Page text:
I love your post, and I am proud to say that the strategies really work. I have students who are motivated now and staying awake during my class. What I do not understand is why students are not as concerned about an education in rural areas as they are in the city?

Brandie Whetstone's picture
Brandie Whetstone
Ninth grade Spanish teacher from Garland, TX

Thank you for your post! I teach on a campus where the majority of our students are at-risk, and based on the TAKS test, math is our weakest subject. I believe that implementation of the CREATE model would be beneficial to them. Everyone wants to be engaged while learning, and making learning interactive truly excites students.

I recently started using Blaine Ray's TPRS strategy for teaching Spanish, and the students love it! It eliminates homework, as well!

Tammy's picture

I really enjoyed reading this post. I found it to be insightful and interesting. I have some challenging students in my classroom that I believe could greatly benefit from the CREATE model, however, I am not quite sure how to implement it into the preschool level. I would absolutely love to try something like this with my students. If anyone has any suggestions of how to do so, please let me know. My colleagues, I'm sure, would love to implement it as well.

Thanks!

Tammy

Curt Brooks's picture

Dr. Rajagopal, I thoroughly enjoyed reading your post. Ironically,we use a very similar practice at my school. Our warm-up is called a Do Now; where we get students engage by asking questions to the previous day's lesson. Typically, we allow 5 to 7 minutes to this activity and then spend another 10 minutes going over the question or questions. Next, we actually introduce the lesson for the day and the objectives that need to be met. And, following this, we teach interactively and including activities for the next 30-40 minutes. Finally, before we transition, I have the students to complete an exit ticket which covers the objectives from the lesson. So, it was nice to see someone using a similar concepts to reach students and increase their involvement.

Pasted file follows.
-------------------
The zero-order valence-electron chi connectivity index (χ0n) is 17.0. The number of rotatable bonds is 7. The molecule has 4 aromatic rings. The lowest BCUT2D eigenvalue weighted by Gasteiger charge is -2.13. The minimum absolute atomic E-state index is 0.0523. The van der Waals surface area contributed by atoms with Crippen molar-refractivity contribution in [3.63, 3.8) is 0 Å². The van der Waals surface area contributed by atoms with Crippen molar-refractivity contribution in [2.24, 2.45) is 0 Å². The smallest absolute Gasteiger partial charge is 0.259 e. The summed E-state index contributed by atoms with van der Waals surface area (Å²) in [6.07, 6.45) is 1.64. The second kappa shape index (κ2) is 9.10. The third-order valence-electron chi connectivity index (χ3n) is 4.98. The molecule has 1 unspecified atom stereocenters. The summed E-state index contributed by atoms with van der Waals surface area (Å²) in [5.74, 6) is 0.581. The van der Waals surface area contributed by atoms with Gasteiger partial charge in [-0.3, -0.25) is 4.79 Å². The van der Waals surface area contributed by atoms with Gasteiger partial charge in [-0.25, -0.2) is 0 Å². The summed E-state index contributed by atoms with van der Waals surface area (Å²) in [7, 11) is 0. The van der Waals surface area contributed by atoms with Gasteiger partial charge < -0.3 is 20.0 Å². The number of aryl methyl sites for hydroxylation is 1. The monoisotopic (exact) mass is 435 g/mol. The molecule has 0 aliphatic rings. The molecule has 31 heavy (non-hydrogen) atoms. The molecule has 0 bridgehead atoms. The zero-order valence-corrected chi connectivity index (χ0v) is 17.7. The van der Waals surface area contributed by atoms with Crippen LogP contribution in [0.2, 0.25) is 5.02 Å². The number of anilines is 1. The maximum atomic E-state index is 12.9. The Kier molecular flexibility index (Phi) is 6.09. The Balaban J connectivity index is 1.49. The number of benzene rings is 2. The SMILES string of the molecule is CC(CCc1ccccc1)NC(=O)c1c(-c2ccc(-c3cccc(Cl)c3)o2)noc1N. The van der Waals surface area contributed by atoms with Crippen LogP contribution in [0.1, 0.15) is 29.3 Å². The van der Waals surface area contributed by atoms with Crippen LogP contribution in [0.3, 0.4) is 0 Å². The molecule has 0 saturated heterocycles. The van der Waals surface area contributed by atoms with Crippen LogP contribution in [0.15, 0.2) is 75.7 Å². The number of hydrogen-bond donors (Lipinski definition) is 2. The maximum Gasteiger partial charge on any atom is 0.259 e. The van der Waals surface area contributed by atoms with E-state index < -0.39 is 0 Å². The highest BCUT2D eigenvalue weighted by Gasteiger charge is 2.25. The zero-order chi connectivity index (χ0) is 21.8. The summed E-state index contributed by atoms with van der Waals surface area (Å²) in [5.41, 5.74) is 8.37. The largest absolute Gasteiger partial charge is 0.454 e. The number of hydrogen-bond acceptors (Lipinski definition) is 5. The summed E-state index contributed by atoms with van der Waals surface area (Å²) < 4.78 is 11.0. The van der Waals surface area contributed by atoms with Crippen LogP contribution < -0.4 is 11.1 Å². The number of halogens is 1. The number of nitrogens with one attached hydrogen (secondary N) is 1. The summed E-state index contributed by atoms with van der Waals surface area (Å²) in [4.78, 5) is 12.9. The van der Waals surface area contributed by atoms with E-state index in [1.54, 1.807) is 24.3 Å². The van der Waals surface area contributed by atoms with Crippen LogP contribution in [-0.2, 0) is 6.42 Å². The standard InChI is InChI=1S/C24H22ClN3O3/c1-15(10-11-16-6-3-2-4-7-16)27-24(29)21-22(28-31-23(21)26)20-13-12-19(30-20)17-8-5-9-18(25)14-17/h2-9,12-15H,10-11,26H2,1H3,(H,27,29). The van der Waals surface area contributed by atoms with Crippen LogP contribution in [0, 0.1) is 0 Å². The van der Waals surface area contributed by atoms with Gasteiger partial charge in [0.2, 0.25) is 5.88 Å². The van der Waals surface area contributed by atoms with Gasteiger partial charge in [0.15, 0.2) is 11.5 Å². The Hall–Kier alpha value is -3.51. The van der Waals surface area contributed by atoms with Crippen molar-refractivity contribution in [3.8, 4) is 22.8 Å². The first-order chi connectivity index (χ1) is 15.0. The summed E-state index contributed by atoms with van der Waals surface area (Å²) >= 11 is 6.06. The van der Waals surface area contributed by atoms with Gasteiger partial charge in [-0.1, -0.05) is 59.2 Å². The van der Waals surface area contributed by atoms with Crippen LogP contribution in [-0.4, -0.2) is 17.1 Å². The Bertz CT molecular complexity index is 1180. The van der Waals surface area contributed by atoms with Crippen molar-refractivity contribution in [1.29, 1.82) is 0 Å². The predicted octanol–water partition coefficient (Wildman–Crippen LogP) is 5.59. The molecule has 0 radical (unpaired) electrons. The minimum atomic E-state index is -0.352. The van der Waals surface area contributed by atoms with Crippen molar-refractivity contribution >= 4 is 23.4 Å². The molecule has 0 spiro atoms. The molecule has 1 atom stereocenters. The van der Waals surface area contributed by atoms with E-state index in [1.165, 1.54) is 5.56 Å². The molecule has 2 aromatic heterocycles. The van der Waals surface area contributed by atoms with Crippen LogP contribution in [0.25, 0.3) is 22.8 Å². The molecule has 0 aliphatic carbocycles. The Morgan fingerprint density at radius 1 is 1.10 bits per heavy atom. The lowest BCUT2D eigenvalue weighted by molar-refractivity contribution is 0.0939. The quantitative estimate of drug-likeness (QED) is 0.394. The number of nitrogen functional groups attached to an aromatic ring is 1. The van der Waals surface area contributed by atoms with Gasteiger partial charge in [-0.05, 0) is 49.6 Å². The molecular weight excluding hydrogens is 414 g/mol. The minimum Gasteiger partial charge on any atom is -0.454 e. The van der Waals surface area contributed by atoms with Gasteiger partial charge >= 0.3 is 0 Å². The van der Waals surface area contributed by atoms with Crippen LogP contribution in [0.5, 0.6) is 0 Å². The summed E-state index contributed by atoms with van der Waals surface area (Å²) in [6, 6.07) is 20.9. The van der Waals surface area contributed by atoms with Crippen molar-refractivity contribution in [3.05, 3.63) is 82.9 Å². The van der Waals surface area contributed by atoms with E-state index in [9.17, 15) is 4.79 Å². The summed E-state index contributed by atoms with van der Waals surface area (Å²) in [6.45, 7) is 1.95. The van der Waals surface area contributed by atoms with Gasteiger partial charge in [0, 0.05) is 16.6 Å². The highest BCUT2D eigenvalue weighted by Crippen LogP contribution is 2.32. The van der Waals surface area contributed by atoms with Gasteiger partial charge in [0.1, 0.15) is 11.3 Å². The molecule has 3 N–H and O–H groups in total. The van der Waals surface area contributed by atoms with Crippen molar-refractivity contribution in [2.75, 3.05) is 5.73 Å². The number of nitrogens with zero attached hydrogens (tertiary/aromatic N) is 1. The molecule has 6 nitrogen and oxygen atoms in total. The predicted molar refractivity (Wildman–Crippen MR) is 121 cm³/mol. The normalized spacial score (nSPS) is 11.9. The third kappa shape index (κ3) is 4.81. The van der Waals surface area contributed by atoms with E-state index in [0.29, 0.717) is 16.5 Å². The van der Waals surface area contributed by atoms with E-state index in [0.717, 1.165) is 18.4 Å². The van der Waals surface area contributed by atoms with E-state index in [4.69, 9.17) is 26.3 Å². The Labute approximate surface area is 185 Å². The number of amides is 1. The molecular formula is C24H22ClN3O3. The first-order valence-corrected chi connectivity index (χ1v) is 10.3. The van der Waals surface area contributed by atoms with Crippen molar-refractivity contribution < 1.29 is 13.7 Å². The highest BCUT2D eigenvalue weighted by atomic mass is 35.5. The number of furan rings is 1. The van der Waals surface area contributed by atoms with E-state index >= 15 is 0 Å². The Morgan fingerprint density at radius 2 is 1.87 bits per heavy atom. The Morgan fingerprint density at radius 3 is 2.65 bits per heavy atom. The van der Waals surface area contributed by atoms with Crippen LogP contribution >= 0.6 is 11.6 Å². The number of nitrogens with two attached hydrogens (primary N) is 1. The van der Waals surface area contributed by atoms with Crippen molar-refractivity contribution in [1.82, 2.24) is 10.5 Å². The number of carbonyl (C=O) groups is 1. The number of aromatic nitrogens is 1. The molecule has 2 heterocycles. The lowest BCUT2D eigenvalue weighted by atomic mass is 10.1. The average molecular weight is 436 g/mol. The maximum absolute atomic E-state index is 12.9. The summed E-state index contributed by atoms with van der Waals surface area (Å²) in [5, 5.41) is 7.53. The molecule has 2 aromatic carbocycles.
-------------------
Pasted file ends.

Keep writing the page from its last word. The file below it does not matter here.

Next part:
Robert Hamilton's picture
Robert Hamilton
Diagnostic Teacher from Milwaukee, WI

Thank you for this insightful information. The problem I see with most kids is the lack of motivation. Trying to motivated the students is the hardest part of teaching. I know that it's impossible to teach bell to bell, because you do lose the attention of the students after a while.

I like your idea of CREATE. The exit slips sound like a wonderful idea of knowing which students understood the lesson and which didn't. If students knew that there test or exam would be created from the exit slips, that alone, should make them want to attempt the exit slips. No way to fail then. Thanks for this information.

Ricardo Johnson's picture

Where can I find more info on is create model? I really loved your idea of scaffolding and limiting lecture time.